Web Crush Wednesdays: Brainchild

I’m not usually into horror, but while I was on my webcomics binge this break, I stumbled upon a little comic called Brainchild. I didn’t know anything about it and I had the vague idea that it was about mutants, so I went in pretty much completely unprepared. Quick update: it’s not really about mutants. However, it is about an enormous, unsettling conspiracy that looks to have a great effect on the personal and professional life of its protagonist, Allison Beaufort. I was thoroughly creeped out and thoroughly entertained, and that’s all I can ask for from a webcomic.

Trigger warning for body horror after the jump.

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Magical Mondays: Sentience Is Magical—and Horrifying

Sometimes it’s a bad idea to think too hard about the things you love. Last week, while we were looking for something to watch between the Tonys red carpet and the actual Tonys, my friend and I settled on a channel showing Toy Story.

Now don’t get me wrong, I adore the Toy Story franchise. However, it’s one of many beloved childhood stories where, if you poke too closely at the seams of the worldbuilding, it starts to unravel into questions that only get more disturbing.

Um, yikes (via inquisitr)

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The Call: 2Spooky4Me, but Perfect for Halloween

Happy Halloween, y’all! I hope everyone has fantastically spooky plans for this exciting Monday night, or if not, that you at least got your spoop in this weekend.

In the spirit of All Hallows Read, I figured I’d use this post to recommend a scary book. I unfortunately ended up taking this duty too seriously, and ended up reading a book that was just a little beyond my spook limits. It’s cool, though. I’ll sleep again eventually.

The Call by Peadar O’Guilin piqued my interest despite my inability to handle horror because it wasn’t generic horror—it was fairy-based horror. I’ll read pretty much anything that puts a dark twist on fairy lore, so I dove in headfirst.

Vague spoilers and a trigger warning for extreme body horror after the jump.

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Throwback Thursdays: Spy Kids

There’s something about spy movies that, for me, makes them more interesting than the usual action-adventure film. (It’s probably the gadgets.) But despite this, I haven’t been a fan of the recent spy movies out there. I didn’t really like Spy, and I’d heard that Spectre didn’t match up to its predecessor, so eventually I turned back to an old favorite in the genre: 2001’s Spy Kids.

spy kids familyTrigger warning for body horror after the jump.

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Pan’s Review of Fantastic Four: I Watched It So You Don’t Have To

Over the course of the last three weeks, I heard no shortage of wary, hesitant, lukewarm predictions about the newest Fantastic Four movie. It seemed like somewhere underneath all that flinching, everyone really wanted to get excited, but ten years had not been long enough to recover from the pain of the 2005 version of the same film. My reassurance, in every case, was “Well, I’m not worried. No matter how bad it is, it can’t be worse than the first one, right?”

Maker’s breath, but I was wrong. I was so very, very wrong.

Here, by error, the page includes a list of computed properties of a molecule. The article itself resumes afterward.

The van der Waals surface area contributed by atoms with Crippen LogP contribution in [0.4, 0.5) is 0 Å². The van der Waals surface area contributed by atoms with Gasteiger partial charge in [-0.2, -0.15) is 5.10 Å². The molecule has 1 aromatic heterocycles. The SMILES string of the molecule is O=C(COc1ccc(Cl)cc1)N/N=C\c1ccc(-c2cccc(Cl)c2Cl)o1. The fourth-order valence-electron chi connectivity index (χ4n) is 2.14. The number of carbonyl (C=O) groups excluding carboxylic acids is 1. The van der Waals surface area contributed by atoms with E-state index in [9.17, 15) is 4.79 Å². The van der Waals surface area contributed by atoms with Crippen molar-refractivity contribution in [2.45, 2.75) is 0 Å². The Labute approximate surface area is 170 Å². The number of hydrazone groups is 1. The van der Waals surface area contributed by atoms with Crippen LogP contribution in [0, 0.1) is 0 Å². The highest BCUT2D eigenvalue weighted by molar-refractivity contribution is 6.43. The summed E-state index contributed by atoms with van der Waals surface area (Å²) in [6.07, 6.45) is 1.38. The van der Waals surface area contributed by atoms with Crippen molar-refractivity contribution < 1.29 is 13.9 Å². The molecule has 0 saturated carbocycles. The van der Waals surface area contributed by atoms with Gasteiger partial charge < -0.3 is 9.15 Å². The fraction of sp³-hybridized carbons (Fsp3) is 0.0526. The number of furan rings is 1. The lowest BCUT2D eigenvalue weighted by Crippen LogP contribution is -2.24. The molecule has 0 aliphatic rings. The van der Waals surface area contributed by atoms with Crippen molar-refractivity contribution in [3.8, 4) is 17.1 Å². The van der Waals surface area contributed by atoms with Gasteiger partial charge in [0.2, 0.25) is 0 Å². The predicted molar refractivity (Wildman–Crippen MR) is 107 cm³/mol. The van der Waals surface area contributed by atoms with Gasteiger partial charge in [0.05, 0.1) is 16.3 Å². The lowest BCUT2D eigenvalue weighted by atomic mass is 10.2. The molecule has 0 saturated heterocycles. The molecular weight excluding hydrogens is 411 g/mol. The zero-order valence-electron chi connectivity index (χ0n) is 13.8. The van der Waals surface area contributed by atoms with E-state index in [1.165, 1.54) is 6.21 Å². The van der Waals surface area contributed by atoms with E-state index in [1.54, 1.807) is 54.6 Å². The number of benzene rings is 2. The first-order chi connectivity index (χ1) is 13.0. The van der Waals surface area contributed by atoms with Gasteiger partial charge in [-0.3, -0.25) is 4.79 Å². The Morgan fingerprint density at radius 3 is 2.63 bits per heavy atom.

That's it, that's the fight scene.

That’s it, that’s the fight scene.

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Manga Mondays: The Enigma of Amigara Fault

Wow, so, this is about a million miles off from my usual Manga Mondays fare, and before I begin to explain the story, let me get this out of the way:

TW: Claustrophobia, Body Horror

1The Enigma of Amigara Fault is a one-shot story of about thirty pages by Junji Ito, and, when it showed up on my Tumblr dash a week or two ago, just reading the author’s name should have clued me in that this was, perhaps, 2spooky4me. Tsunderin has reviewed Ito’s manga here before, and I should have remembered from just reading her review that Ito goes in for the psychological creepiness and body horror without pulling any punches. Regret, I has it.

The story of Amigara Fault runs something like this: following an earthquake in one of Japan’s prefectures, a giant faultline appears in the side of Amigara Mountain. Upon examining the huge crack in the earth, it’s soon discovered that it’s full of hundreds of naturally-occurring human-shaped holes, which go deeper into the mountain’s surface than any simple probes or measuring devices are able to detect. People from all over come to investigate and rubberneck at the sight, and soon certain visitors get the unavoidable impression that certain holes are meant for them in particular, and are struck with an irrational desire to fit themselves into the crevices. What happens when they snap and climb in? Well, I’ll leave that to you to find out—it is only thirty pages, after all.

human-shaped holes amigara fault

Euuughhh, it makes my skin crawl.

Every time I encounter a scary story or movie, I think to myself, “This time I’ll be okay; this time I won’t let it get to me.” In actuality, I have a particularly low tolerance, although eight seasons of Supernatural have increased my vulnerability to jump-scares. Needless to say, I was unsuccessful yet again in not being disturbed by a scary thing; thanks a lot, Ito-sensei. However, if you’re into horror manga or just scary stories in general, this is a great example of how to tell a terrifying original story in a small space (whoops, accidental pun) with only a little buildup, backstory, or exposition.

If you’re up for spending the rest of your day feeling totally unsettled, you can read the full story here.